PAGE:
I must not omit that argument for the excellency of the soul, which I have seen quoted out of Tertullian, namely, its power of divining in dreams. That several such divinations have been made, none can question who believes the Holy Writings, or who has but the least degree of a common 20 historical faith: there being innumerable instances of this nature in several authors, both ancient and modern, sacred and profane. Whether such dark presages, such visions of the night proceed from any latent power in the soul, during this her state of abstraction, or from any communication with the supreme Being, or from any operation of subordinate spirits, has been a great dispute among the learned the matter of fact is, I think, incontestable, and has been looked upon as such by the greatest writers, who have been never suspected either of superstition or enthusiasm.
I do not suppose that the soul in these instances is entirely loose and unfettered from the body: it is sufficient, if she is not so far sunk and immersed in matter, nor entangled and perplexed in her operations, with such motions of blood and spirits, as when she actuates the machine in its waking hours. The corporeal union is slackened enough to give the mind
more play.. The soul seerns gathered within herself, and recovers that spring which is broke and weakened, when she operates more in concert with the body.
The speculations I have here made, if they are not arguments, they are at least strong intimations, not only of the excellency of an human soul, but of its independence on the body and if they do not prove, do at least confirm these two great points, which are established by many other reasons that are altogether unanswerable.
XXXIV. WILL. HONEYCOMB'S PROPOSAL FOR A FAIR FOR MARRIAGE.
Thursday, October 16, 1712.
Quis non invenit turbâ quod amaret in illâ ?—Ovid.
Who could fail to find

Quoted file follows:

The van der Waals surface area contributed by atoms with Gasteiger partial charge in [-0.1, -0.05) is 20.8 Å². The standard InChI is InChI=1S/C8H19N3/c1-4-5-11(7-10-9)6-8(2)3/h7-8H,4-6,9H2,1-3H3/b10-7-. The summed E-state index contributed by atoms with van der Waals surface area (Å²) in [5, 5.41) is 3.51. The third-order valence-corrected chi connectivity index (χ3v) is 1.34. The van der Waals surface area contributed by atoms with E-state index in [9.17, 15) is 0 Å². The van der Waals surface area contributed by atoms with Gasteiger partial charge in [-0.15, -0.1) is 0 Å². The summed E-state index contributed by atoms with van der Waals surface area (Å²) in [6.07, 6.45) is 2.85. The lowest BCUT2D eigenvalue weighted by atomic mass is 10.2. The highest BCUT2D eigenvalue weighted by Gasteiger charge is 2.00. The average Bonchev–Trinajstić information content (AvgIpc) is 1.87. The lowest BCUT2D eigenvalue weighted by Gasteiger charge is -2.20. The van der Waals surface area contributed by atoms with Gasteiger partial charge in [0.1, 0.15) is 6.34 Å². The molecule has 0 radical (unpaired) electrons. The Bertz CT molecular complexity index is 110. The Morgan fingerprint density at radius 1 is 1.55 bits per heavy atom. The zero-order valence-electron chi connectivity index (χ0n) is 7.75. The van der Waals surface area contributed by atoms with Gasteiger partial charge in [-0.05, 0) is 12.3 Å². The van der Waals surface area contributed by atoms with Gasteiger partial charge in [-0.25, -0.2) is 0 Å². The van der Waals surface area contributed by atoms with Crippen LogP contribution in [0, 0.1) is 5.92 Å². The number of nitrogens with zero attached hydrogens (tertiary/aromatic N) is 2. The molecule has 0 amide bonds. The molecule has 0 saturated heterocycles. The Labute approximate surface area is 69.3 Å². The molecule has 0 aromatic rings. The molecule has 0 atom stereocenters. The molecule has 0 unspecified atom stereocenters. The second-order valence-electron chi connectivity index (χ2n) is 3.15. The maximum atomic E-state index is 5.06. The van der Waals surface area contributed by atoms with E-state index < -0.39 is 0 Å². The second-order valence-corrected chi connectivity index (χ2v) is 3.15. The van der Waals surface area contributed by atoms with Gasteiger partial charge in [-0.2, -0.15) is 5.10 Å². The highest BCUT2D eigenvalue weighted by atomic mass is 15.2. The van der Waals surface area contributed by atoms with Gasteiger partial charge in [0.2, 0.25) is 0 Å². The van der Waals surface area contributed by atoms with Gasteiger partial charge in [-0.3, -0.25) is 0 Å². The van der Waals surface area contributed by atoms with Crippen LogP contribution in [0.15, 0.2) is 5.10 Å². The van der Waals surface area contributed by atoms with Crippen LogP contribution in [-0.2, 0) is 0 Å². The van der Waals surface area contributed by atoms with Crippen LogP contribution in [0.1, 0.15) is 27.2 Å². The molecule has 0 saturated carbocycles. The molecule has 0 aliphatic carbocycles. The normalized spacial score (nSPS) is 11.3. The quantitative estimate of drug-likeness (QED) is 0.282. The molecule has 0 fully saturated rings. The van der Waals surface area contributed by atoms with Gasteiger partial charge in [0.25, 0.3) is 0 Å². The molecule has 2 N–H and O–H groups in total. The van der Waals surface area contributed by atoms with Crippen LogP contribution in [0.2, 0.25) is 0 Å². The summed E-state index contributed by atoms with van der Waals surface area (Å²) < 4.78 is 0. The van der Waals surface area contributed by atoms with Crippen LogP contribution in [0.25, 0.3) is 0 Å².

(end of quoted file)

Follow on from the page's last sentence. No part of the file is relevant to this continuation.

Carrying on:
"Finding that my last letter took, I do intend to continue my epistolary correspondence with thee, on those dear confounded creatures, women. Thou knowest, all the little learning I am master of is upon that subject; I never looked in a book, but for their sakes. I have lately met with two pure stories for a Spectator, which I am sure will please mightily, 20 if they pass through thy hands. The first of them I found by chance in an English book called Herodotus, that lay in my friend Dapperwit's window, as I visited him one morning. It luckily opened in the place where I met with the following account. He tells us that it was the manner among the Persians to have several fairs in the kingdom, at which all the young unmarried women were annually exposed to sale. The men who wanted wives came hither to provide themselves every woman was given to the highest bidder, and the
money which she fetched laid aside for the public use, to be employed as thou shalt hear by and by. By this means the richest people had the choice of the market, and culled out all the most extraordinary beauties. As soon as the fair was thus picked, the refuse was to be distributed among the poor, and among those who could not go to the price of a beauty. Several of these married the agreeables, without paying a farthing for them, unless somebody chanced to think it worth his while to bid for them, in which case the best bidder was always the purchaser. But now you must 10 know, Spec., it happened in Persia as it does in our own country, that there were as many ugly women, as beauties or agreeables; so that by consequence, after the magistrates had put off a great many, there were still a great many that stuck upon their hands. In order therefore to clear the market, the money which the beauties had sold for, was disposed of among the ugly; so that a poor man, who could not afford to have a beauty for his wife, was forced to take up with a fortune; the greatest portion being always given to the most deformed. To this the author adds, that every 20 poor man was forced to live kindly with his wife, or in case he repented of his bargain, to return her portion with her to the next public sale.
"What I would recommend to thee on this occasion is, to establish such an imaginary fair in Great Britain: thou couldst make it very pleasant, by matching women of quality with cobblers and carmen, or describing titles and garters leading off in great ceremony shopkeepers' and farmers' daughters. Though, to tell thee the truth, I am confoundedly afraid that as the love of money prevails in our island more 30 than it did in Persia, we should find that some of our greatest men would choose out the portions, and rival one another for the richest piece of deformity; and that on the contrary, the toasts and belles would be bought up by extravagant heirs, gamesters, and spendthrifts. Thou couldst make very pretty reflections upon this occasion in honour of